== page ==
This book by Ken Noe, the Draughon Professor of Southern History at Auburn University, is about the confederate soldiers who entered the army after 1861. When we read about the motivations of confederate soldiers, we are almost always reading about the motivations of the men who joined right at the start of the war. Those who delayed joining for whatever reason haven’t normally been given a voice until this book, and that is a fair number of men. “Fifteen percent of all the men who would eventually serve the Confederacy during the war, roughly 120,000 soldiers, would enter the army unwillingly as conscripts, civilians forced into their gray uniforms against their will beginning in the spring of 1862. Almost another 9 percent, 70,000 men, arrived in camp as substitutes who had enlisted tardily for the money given to them by other Confederates who wanted out of the war. Finally, an additional 180,000 others–22.5 percent of all Confederate soldiers–resisted the siren call of glory in 1861 long enough that they only enlisted later on in the war, after 1861.” [p. 2]
As part of his study, Professor Noe surveyed the existing scholarship covering the motivations of confederate soldiers. “Reid Mitchell provided a transitional consideration that gave more credit to the power of patriotism and especially the nation’s revolutionary heritage while still emphasizing combinations of family, community, and personal concerns. Mitchell’s Confederates enlisted to defend their homes from expected Northern invaders they perceived as fanatics and savages, protect Southern culture and society, maintain economic opportunity, and honorably defend hearth and home. More than anything else, they joined their local companies to maintain slavery and white supremacy, the twin ideological foundations of their economic and social worlds. A bevy of recent scholars followed and extended Mitchell’s path to a more broadly defined political interpretation that elevated liberty and slavery as the twin keystones of Confederate soldier motivation. To be sure, none dismissed entirely the now-familiar list of social factors. … Confederate soldiers [according to James McPherson] enlisted to fight for slavery and liberty, with the latter seen and defined through the ideological lens of the American Revolution and its republican rhetoric as the polar opposite of slavery. To bow to Northern ‘subjugation’ not only would mean dishonorable unmanliness but, worse, slavery in another guise, a virtual enslavement of whites by former African American slaves and their Northern allies. Some scholars went even further. Randall Jimerson identified the determination to protect slavery from Northern attack as the ‘one basic premise’ that connected the rhetorical dots of rights, liberty, masculinity, and defense of home. ‘Southerners,’ he wrote, ‘anticipated an attack on slavery that would eventually result in destruction of their property rights, emancipation, and disruption of race relations. … Liberty itself would be overthrown.’ When Southerners spoke of defending liberty, in other words, what they really meant was defending slavery and the slave society that both slaveholding and nonslaveholding whites inhabited. David Williams, while maintaining that preachers and wealthy Southerners essentially bamboozled young white men into service, agreed that slavery and racism drove even poor whites to arms. Chandra Manning has most expanded the McPherson interpretation, asserting that most Confederate recruits understood that the war was really about preserving slavery.” [pp. 4-5]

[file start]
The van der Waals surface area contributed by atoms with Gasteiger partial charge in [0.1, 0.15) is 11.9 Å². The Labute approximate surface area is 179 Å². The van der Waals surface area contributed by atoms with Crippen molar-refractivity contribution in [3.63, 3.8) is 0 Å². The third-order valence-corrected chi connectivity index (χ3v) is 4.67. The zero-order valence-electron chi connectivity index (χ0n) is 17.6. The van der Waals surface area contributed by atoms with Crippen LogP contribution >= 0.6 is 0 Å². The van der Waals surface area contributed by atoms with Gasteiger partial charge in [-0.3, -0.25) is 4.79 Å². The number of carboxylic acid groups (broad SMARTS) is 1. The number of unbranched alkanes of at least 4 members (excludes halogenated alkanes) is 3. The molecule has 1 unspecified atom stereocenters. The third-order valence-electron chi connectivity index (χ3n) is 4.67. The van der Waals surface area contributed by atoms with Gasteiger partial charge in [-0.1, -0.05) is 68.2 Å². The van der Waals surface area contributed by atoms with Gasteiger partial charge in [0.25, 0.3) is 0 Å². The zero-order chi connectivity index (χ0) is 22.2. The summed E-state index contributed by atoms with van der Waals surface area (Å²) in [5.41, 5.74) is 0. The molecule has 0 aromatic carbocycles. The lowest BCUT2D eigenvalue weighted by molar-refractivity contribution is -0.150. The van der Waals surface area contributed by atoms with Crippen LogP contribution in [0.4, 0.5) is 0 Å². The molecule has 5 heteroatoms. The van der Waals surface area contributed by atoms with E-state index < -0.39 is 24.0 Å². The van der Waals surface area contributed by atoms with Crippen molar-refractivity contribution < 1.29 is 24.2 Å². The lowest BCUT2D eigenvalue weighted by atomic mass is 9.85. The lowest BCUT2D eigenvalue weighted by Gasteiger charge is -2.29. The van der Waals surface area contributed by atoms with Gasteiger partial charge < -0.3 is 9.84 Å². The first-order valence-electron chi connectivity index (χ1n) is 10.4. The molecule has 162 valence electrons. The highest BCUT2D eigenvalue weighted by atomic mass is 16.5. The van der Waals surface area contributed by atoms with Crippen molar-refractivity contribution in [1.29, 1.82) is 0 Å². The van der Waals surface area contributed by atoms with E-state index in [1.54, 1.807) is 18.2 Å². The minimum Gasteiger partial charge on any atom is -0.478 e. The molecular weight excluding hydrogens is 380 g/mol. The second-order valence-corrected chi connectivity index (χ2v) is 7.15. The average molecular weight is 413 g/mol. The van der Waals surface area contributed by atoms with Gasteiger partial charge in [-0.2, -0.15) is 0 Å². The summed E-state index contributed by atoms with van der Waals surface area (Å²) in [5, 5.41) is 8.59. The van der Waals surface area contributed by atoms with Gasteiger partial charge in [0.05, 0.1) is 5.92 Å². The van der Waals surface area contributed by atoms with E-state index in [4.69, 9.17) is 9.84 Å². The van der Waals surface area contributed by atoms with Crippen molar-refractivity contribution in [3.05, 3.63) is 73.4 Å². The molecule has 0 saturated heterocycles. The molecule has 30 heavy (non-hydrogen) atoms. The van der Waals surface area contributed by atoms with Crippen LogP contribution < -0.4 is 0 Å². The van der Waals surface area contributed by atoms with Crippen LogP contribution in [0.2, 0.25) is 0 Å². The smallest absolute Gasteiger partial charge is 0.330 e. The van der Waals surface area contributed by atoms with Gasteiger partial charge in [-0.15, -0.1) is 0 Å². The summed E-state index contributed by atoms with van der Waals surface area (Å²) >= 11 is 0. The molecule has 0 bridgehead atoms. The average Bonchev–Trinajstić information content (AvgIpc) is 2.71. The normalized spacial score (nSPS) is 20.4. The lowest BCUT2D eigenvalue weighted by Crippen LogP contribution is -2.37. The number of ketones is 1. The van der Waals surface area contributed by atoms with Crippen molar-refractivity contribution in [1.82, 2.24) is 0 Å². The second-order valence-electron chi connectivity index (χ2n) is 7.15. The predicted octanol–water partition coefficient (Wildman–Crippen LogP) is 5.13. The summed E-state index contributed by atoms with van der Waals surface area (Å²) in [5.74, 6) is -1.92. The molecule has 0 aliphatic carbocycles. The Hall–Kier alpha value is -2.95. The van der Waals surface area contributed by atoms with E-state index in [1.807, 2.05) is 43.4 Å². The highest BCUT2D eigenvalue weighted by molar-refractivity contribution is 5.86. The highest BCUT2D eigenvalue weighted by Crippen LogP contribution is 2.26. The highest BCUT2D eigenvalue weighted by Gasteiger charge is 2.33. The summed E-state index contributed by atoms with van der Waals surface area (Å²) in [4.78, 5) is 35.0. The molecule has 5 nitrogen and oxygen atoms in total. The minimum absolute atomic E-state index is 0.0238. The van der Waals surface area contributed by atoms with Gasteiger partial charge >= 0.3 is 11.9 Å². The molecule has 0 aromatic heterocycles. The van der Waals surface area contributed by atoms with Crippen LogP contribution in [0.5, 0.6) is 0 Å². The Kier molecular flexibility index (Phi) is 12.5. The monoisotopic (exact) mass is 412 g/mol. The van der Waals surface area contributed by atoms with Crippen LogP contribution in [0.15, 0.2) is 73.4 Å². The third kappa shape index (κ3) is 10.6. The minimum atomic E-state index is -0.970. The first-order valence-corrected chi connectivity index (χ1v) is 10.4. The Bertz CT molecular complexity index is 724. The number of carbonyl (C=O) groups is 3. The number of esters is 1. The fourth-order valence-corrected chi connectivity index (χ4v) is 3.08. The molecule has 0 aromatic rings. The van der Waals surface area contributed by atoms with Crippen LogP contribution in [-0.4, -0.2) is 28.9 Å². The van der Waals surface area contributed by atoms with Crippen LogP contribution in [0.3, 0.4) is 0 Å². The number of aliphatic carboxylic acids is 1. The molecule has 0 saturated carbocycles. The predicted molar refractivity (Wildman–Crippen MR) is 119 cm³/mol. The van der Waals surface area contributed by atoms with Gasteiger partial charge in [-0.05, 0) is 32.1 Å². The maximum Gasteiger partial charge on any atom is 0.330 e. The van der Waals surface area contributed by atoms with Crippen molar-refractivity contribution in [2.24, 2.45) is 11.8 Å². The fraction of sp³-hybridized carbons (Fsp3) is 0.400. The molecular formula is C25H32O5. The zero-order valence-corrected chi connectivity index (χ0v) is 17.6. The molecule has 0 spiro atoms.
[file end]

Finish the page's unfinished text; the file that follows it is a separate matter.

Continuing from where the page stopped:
We learn, “As a group, late-enlisting Confederates were less ideological politically than the men who went before them. While a few vociferous examples to the contrary existed, most of them wrote little or nothing about Confederate nationalism, much less their revolutionary forebears, liberty, subjugation, or states’ rights, all words and concepts that are commonly found in the letters of 1861 enlistees. Nor were they much concerned with conceptions of honor and duty. That relative lack of interest in politics seems to have retarded enlistments in the war’s first year, especially in the Upper South. The one exception was slavery, which was just as important to later enlisters as to the earliest firebrands. … ardent proslavery advocates admittedly were as rare among them as the soldiers of 1861, but the percentage of slave owners and their sons among the later men actually was comparable to the regional average, undermining the assertions of some scholars that the war had become ‘a rich man’s war and poor man’s fight.’ Later-enlisting Confederates as a group, men from the cotton states especially, and most of all those who benefitted from slave labor personally, openly accepted slavery as natural and desirable. They particularly opposed emancipation. In contrast, only three men in the sample spoke out against what they saw as a war to preserve slavery for Southern aristocrats.” [pp. 9-10]
Professor Noe tells us there are three types of soldier motivations: initial motivation was what motivated the soldiers to join. Combat motivation was what motivated the soldiers to risk their lives in battle. Finally, sustaining motivation was what kept the men committed while they were in the army. In this book, Professor Noe discusses the various factors in motivation, including not only slavery but the influence of women, pay, religion, patriotism, a sense of duty, and fighting for their comrades. He also discusses factors that may have reduced motivation such as war weariness.
This is an outstanding book. Professor Noe puts the results of his study into the context of the current scholarship and judiciously evaluates the effects of each of the major factors on soldier motivation. I highly recommend it for students of the war.